After lengthy negotiations, the European Parliament and the Czech EU Presidency reached an agreement over the EU's new roaming regulation, which aims to lower consumer prices and further develop the market for cross-border telecoms services.
According to the text of the final agreement, mobile phone calls passed from one EU country to another will be capped at €43 cents per minute from July 2009, down from the current limit of €46 cents. This cap should be further decreased to €39 cents from July 2010, and to €35 cents from July 2011. All prices exclude VAT.
The compromise stems from an initial European Commission proposal to limit roaming calls to €34 cents per minute by 2012. During the first vote in Parliament at the beginning of March, MEPs proposed a cap of €40 cents per minute, to be applied from July 2010 to mid-2012.
Mobile users will also benefit from lower charges for phone calls received while abroad. These fees will be capped from the current €22 cents per minute to €11 cents per minute from July 2011 (VAT excluded). Moreover, a new cap has been introduced for roamed text messages, which should cost a maximum of €11 cents (VAT excluded) from July 2009.
Operators are of course allowed to offer much lower prices than the maximum charges identified by the EU, although this was seldom the case under the first roaming regulation.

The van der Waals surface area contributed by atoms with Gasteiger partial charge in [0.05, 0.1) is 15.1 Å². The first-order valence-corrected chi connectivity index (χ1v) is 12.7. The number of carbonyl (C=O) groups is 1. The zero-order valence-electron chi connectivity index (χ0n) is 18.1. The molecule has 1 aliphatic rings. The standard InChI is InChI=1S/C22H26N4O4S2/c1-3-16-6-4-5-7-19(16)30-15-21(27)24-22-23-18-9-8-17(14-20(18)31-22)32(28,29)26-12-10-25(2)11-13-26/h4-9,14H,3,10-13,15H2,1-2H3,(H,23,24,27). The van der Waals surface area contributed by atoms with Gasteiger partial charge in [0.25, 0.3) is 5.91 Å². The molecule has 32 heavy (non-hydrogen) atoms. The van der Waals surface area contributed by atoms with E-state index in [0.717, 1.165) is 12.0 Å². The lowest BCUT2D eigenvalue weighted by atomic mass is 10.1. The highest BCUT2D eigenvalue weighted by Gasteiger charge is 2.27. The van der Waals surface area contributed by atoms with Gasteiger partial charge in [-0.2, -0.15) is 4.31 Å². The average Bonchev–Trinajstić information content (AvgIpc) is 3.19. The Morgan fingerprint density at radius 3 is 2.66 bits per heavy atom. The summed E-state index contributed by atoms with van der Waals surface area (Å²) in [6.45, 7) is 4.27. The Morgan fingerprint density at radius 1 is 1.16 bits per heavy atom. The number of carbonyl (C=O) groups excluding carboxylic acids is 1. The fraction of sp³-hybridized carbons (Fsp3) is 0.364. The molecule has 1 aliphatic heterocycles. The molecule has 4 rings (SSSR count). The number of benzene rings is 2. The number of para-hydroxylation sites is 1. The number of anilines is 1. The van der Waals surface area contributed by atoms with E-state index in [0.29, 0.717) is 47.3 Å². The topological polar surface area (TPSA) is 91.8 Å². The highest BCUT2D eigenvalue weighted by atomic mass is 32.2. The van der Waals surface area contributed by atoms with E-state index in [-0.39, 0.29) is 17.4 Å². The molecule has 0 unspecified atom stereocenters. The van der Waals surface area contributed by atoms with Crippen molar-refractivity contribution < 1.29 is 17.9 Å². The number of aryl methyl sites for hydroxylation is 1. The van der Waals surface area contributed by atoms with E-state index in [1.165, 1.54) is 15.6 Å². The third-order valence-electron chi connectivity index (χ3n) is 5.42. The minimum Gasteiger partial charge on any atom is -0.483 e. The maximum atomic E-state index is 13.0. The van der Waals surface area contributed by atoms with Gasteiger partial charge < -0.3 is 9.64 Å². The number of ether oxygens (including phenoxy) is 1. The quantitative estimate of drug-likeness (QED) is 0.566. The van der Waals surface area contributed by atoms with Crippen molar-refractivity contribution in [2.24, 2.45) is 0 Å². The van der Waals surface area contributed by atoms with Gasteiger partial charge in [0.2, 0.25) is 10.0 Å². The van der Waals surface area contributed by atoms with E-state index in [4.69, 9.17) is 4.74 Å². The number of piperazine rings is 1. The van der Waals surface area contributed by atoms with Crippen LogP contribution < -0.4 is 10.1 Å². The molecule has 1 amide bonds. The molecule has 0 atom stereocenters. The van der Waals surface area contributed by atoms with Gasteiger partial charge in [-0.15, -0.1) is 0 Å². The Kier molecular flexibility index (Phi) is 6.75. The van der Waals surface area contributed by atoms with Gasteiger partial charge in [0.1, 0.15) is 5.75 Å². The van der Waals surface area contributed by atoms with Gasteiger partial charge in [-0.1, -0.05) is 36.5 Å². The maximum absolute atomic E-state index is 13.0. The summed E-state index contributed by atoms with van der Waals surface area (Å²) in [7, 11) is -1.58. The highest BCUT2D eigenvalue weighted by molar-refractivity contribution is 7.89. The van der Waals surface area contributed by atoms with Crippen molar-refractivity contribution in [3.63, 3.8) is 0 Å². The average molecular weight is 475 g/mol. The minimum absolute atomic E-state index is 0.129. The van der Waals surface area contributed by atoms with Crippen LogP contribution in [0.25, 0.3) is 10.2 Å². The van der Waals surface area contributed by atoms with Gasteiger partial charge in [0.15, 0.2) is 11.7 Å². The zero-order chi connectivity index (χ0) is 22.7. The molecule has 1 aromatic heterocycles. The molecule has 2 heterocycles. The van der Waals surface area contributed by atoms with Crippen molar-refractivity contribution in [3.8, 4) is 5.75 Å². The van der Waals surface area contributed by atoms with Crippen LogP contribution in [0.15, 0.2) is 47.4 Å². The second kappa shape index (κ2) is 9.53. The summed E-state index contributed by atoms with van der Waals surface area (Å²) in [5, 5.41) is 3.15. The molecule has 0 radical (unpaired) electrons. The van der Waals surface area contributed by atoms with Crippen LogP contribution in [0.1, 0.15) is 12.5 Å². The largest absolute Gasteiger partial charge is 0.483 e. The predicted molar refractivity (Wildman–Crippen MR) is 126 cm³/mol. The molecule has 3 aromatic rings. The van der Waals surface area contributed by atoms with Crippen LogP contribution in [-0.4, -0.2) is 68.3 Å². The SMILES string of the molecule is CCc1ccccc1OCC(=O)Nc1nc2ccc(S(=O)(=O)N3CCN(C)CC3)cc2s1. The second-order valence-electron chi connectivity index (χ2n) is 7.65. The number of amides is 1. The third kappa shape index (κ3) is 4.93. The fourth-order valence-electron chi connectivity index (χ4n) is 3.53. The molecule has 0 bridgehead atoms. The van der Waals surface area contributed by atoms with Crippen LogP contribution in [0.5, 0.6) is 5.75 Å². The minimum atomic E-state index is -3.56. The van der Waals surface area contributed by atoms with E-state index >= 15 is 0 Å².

No more bill shocks
More good news for consumers came with an agreement on a new system to prevent so-called 'bill shocks' for data roaming, which frequently hit mobile Internet users when abroad. The new regulation sets a €50 limit for data roaming per month (excluding VAT). Once a customer reaches 80% of this amount, the mobile operator will send a warning message, giving details of a procedure to continue data roaming. Should the user fail to respond, the operator must automatically cut the service once the cap is reached.
Negotiators rejected suggestions from the Parliament to consider a specific volume of data as a limit for data roaming, which MEPs proposed capping at 20 megabytes per month. "This would have discouraged companies from offering lower tariffs for mobile Web traffic," a Commission official explained.
Compromise on billing system
The Parliament also had to give up its proposal to apply per-second tariffs as of the first second of a roamed phone conversation. Currently, most operators impose per-minute tariffs for roamed calls, a practice which ends up billing customers for 24% more time than they actually spend on the phone, according to the European telecom regulators group (ERG). "It's like taking the train from Brussels to Paris and being charged to go to Rome," explained Consumer Commissioner Meglena Kuneva.
The compromise will allow operators to impose an initial charging period of 30 seconds, after which the per-second system will be applied. This means that if an operator wants to exploit this advantage, a roamed phone call lasting 15, three or 27 seconds will always be charged as though it had lasted 30 seconds.